About the exhibition

First Peoples is open at Bunjilaka Aboriginal Cultural Centre at Melbourne Museum.

First Peoples is a shared endeavour of Museum Victoria and the Victorian Aboriginal community. The First Peoples Yulendj Group of Elders and community representatives have brought their knowledge, stories, culture, objects and images to guide the exhibition's development.

The welcome area of the exhibition, Wominjeka, invites you to the many Countries of Aboriginal Victoria. Here you are introduced to the diverse languages of Victorian Aboriginal people, languages that you will see and hear throughout First Peoples.

In Generations you can listen to people from across Victoria share stories of connection, family, culture and resilience, and explore a vibrant and poignant collection of historical and contemporary photographs. Generations is a dynamic and interactive celebration of contemporary Koorie identity that features stories that have been handed from generation to generation–stories from yesterday and today, and stories for the future.

The diverse cultures of Aboriginal and Torres Strait Islander Australia are laid out in the spectacular array of Many Nations. Digital labels connect each of the nearly 500 artefacts with the people that made them and used them. Features include a hands-on activity table with fun and educational experiences for kids, and a case of children's objects brought to life through animations.

Our Story chronicles the histories and cultures of Victoria's first peoples, from Creation to the present day, with stories of ceremony, customs, Law and resilience, before and after the arrival of Europeans. This section celebrates the flourishing of Aboriginal peoples and cultures in modern times and pays tribute to those who seek to learn and respect Aboriginal Law.

Wominjeka. Welcome.

Exhibition highlights

Deep Listening

In the Deep Listening space, Koorie people between the ages of 8 and 72 speak about their culture, their Country, their families, their identity and how they all interconnect. They share personal, moving stories of resilience and pride.

Deep Listening participants - 3 rows, each made up of many people
Participants in the Deep Listening interactive

Come and listen deeply in this powerful and large-scale multimedia experience.

Diprotodon tooth

Wanggatun Waliyt (‘long long time’ in Wooloowoorroong language) invites visitors to follow Diprodoton tracks back through time, to see, hear and feel, signs of people and Country.

Detail of a Diprotodon tooth with markings
Detail of the Diprotodon tooth with markings

A unique Diprodoton tooth with repetitive markings is a reminder that Aboriginal people lived on this continent during the megafauna era and poses questions about the tooth’s meaning.

Mirnong or yam daisy

Badjurr-bulok barrgi mirnong (‘women harvest the yams’ in Taungurung language) reveals Kulin women’s knowledge of the seasons and environment and the preparation of mirnong to feed their families.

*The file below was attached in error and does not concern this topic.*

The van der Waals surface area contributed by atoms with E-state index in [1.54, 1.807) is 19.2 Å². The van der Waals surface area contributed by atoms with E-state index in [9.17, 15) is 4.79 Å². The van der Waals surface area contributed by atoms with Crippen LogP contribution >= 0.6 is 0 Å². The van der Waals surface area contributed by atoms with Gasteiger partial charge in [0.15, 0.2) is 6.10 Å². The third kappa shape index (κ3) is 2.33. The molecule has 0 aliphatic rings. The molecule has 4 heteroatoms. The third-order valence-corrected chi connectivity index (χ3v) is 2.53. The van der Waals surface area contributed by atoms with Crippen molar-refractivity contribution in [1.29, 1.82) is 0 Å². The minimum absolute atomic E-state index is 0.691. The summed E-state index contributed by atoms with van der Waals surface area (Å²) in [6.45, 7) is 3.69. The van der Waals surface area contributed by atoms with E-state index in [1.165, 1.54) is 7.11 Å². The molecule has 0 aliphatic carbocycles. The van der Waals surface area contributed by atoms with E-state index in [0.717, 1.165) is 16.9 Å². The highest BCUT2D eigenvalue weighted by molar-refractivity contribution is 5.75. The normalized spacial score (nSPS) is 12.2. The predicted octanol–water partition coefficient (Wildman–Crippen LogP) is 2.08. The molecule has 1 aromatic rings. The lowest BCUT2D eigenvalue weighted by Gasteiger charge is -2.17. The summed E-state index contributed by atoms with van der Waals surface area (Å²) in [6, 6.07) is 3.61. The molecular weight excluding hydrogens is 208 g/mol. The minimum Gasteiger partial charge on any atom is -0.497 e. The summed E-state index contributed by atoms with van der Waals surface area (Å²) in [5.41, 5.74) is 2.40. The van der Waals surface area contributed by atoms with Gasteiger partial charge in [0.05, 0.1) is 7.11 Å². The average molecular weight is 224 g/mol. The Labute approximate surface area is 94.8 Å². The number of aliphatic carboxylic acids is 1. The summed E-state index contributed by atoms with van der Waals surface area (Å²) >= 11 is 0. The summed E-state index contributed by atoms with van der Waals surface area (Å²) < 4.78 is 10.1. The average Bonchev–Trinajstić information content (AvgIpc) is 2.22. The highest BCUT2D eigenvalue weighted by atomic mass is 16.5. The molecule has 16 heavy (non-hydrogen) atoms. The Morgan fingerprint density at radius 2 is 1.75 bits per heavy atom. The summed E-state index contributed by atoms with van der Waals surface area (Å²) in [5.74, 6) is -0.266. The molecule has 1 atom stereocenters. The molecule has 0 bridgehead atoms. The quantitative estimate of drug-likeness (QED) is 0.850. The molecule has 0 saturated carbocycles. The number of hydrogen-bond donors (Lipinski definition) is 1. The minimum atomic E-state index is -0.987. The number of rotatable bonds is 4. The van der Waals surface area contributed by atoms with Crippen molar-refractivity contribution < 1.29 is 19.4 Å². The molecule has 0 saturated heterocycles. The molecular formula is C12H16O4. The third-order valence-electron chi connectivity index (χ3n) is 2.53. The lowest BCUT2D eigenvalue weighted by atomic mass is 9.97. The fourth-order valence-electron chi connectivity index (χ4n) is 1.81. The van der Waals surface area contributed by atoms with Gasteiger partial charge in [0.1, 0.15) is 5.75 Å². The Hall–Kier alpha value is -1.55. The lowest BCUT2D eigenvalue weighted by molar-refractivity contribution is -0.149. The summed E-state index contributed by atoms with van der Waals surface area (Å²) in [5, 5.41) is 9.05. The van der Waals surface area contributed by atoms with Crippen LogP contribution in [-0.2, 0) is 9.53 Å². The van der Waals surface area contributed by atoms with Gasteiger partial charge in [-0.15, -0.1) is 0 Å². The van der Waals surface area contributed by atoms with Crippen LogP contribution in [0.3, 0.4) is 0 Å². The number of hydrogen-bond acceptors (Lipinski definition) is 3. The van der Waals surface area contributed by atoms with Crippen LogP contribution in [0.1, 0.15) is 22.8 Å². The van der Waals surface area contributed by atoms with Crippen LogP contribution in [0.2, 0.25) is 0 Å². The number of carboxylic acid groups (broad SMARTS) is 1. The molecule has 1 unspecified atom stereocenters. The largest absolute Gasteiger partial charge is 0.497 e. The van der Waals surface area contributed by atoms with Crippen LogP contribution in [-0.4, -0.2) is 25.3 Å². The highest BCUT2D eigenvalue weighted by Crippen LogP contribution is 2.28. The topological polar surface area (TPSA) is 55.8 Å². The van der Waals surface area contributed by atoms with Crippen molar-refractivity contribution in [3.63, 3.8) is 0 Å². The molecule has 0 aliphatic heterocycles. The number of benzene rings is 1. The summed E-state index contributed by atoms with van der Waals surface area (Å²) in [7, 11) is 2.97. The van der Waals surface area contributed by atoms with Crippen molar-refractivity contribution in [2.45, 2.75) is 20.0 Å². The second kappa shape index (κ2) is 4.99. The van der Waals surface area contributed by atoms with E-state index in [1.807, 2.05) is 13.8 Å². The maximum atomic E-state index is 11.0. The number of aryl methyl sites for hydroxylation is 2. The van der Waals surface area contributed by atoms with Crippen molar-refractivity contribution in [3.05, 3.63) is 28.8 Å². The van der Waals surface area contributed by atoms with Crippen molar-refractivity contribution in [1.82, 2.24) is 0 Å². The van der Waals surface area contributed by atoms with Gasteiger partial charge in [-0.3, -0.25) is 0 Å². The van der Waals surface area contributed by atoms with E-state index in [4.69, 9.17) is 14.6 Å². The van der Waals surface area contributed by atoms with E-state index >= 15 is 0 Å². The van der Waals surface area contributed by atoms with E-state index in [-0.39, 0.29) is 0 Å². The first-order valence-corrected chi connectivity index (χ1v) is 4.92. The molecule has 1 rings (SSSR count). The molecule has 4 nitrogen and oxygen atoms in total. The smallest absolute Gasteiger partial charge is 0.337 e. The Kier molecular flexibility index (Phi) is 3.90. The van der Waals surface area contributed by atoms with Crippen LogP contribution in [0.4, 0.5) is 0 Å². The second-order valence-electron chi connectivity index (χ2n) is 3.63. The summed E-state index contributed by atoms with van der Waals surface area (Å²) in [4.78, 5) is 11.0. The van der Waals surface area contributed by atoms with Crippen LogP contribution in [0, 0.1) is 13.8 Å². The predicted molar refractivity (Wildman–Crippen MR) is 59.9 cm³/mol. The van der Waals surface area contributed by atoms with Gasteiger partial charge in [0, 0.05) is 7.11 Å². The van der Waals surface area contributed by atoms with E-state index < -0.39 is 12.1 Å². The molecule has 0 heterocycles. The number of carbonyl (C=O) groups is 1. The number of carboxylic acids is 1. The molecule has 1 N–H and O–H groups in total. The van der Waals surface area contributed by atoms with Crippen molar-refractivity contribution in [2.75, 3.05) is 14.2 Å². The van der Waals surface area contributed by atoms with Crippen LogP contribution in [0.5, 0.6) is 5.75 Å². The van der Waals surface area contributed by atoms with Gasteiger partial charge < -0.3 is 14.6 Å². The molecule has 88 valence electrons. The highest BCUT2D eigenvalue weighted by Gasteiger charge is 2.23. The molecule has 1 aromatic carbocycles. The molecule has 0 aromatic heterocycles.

Hand holding a murnong root
Wurundjeri Elder Diane Kerr showing a freshly harvested murnong (Microseris lanceolata) root.

Elsewhere in the exhibition, you will see the Woi Wurrung spelling for this plant, murrnong.

Stone axe

William Barak's axe
Greenstone axe used by William Barak at Coranderrk between 1884 and 1906.

Galbaling Ngarruk (‘stone axe’ in Woi Wurrung language) explores men’s business, judicial law and trade markets and connections.

Early Encounters

Black-and-white photo of people with faces painted in mourning
Photograph from Maree Clarke's kopi installation exploring the traditional ritual and ceremonial practices of her Victorian Aboriginal Ancestors.

Early encounters between Victorian groups and ‘strangers’ occurred decades before the official settlement of Port Phillip (now known as Victoria) in 1835. Along the coastlines, ships from all over the world sailed and landed, explored and charted, hunted and exploited, while along the inland travel routes, news and disease spread across inter-tribal communication networks. These early encounters were sometimes friendly and sometimes not. They were sometimes extraordinary experiences and sometimes devastating tragedies. They included curiosity and cooperation, theft and battles, trade and learning, terror and loss.

Two scenes are portrayed in the Early Encounters section: Meen Warran (small pox in Djab Wurrung language) features a kopi (mourning) installation by Maree Clarke; and koolin djerring nairm-u (strangers from the ocean in Boon Wurrung language) where Elder Carolyn Briggs describes the impact of sealers and whalers on the Boon Wurrung people.

Bunjil's Wings

Bunjil the Creator, who sometimes appears as an eagle, and Waa the Protector, who sometimes appears as a crow, are Creation Ancestors for Victorian Aboriginal people and guardians of the First Peoples exhibition.

Bunjil's Wings kinetic sculpture
Bunjil's Wings kinetic sculpture
Created by ENESS

Visitors are invited to enter Bunjil's Nest where a kinetic sculptural and audiovisual installation chronicles the Creation of Countries. The soundscape features Koorie Elders reciting the story of Bunjil singing the Country, Law and Kulin peoples into being.

Jimbayer Waa

Wooden sculpture of Waa the crow
Detail of Waa, 2013, created by Romanis.Trinham.Collaborations P/L – concept design by Glenn Romanis, river redgum carving by Mark Trinham.

Jimbayer Waa (learning Waa in Dja Dja Wurrung language) provides space for visitors to connect with a significant Creation Ancestor from across Victoria. Jaara woman Justice Nelson recounts how Waa the crow provides the gift of fire. The magnificent river redgum carving is ‘inspired by and in the spirit of collaboration to honour the many stories of Waa’.

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